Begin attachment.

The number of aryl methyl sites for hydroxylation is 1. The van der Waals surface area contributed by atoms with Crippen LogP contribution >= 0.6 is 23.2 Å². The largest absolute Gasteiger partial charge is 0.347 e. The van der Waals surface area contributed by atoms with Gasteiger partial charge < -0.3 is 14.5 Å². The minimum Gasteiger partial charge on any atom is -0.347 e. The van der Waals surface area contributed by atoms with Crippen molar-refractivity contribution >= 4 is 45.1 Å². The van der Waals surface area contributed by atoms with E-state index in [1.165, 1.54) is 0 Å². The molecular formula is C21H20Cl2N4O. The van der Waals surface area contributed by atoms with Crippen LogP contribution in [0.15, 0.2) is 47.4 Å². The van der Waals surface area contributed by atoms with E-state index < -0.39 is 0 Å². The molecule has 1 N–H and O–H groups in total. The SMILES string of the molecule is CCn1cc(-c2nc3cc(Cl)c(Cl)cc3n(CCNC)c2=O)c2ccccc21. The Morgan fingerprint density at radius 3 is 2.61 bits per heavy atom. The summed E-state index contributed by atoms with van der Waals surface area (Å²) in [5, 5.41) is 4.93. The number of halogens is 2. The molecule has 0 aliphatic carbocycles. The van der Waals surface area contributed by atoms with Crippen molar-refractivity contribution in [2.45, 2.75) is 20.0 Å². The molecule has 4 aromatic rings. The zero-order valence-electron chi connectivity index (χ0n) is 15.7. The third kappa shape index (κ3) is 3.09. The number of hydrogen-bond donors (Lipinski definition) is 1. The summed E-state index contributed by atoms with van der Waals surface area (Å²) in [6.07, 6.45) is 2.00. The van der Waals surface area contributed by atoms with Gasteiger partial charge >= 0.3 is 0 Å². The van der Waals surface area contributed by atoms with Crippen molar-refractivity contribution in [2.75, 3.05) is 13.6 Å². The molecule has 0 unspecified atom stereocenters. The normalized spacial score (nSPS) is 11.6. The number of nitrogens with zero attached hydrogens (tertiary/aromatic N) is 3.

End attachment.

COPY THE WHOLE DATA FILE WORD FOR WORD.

The number of aryl methyl sites for hydroxylation is 1. The van der Waals surface area contributed by atoms with Crippen LogP contribution >= 0.6 is 23.2 Å². The largest absolute Gasteiger partial charge is 0.347 e. The van der Waals surface area contributed by atoms with Gasteiger partial charge < -0.3 is 14.5 Å². The minimum Gasteiger partial charge on any atom is -0.347 e. The van der Waals surface area contributed by atoms with Crippen molar-refractivity contribution >= 4 is 45.1 Å². The van der Waals surface area contributed by atoms with E-state index in [1.165, 1.54) is 0 Å². The molecular formula is C21H20Cl2N4O. The van der Waals surface area contributed by atoms with Crippen LogP contribution in [0.15, 0.2) is 47.4 Å². The van der Waals surface area contributed by atoms with E-state index < -0.39 is 0 Å². The molecule has 1 N–H and O–H groups in total. The SMILES string of the molecule is CCn1cc(-c2nc3cc(Cl)c(Cl)cc3n(CCNC)c2=O)c2ccccc21. The Morgan fingerprint density at radius 3 is 2.61 bits per heavy atom. The summed E-state index contributed by atoms with van der Waals surface area (Å²) in [5, 5.41) is 4.93. The number of halogens is 2. The molecule has 0 aliphatic carbocycles. The van der Waals surface area contributed by atoms with Crippen molar-refractivity contribution in [2.45, 2.75) is 20.0 Å². The molecule has 4 aromatic rings. The zero-order valence-electron chi connectivity index (χ0n) is 15.7. The third kappa shape index (κ3) is 3.09. The number of hydrogen-bond donors (Lipinski definition) is 1. The summed E-state index contributed by atoms with van der Waals surface area (Å²) in [6.07, 6.45) is 2.00. The van der Waals surface area contributed by atoms with Gasteiger partial charge >= 0.3 is 0 Å². The van der Waals surface area contributed by atoms with Crippen molar-refractivity contribution in [2.75, 3.05) is 13.6 Å². The molecule has 0 unspecified atom stereocenters. The normalized spacial score (nSPS) is 11.6. The number of nitrogens with zero attached hydrogens (tertiary/aromatic N) is 3.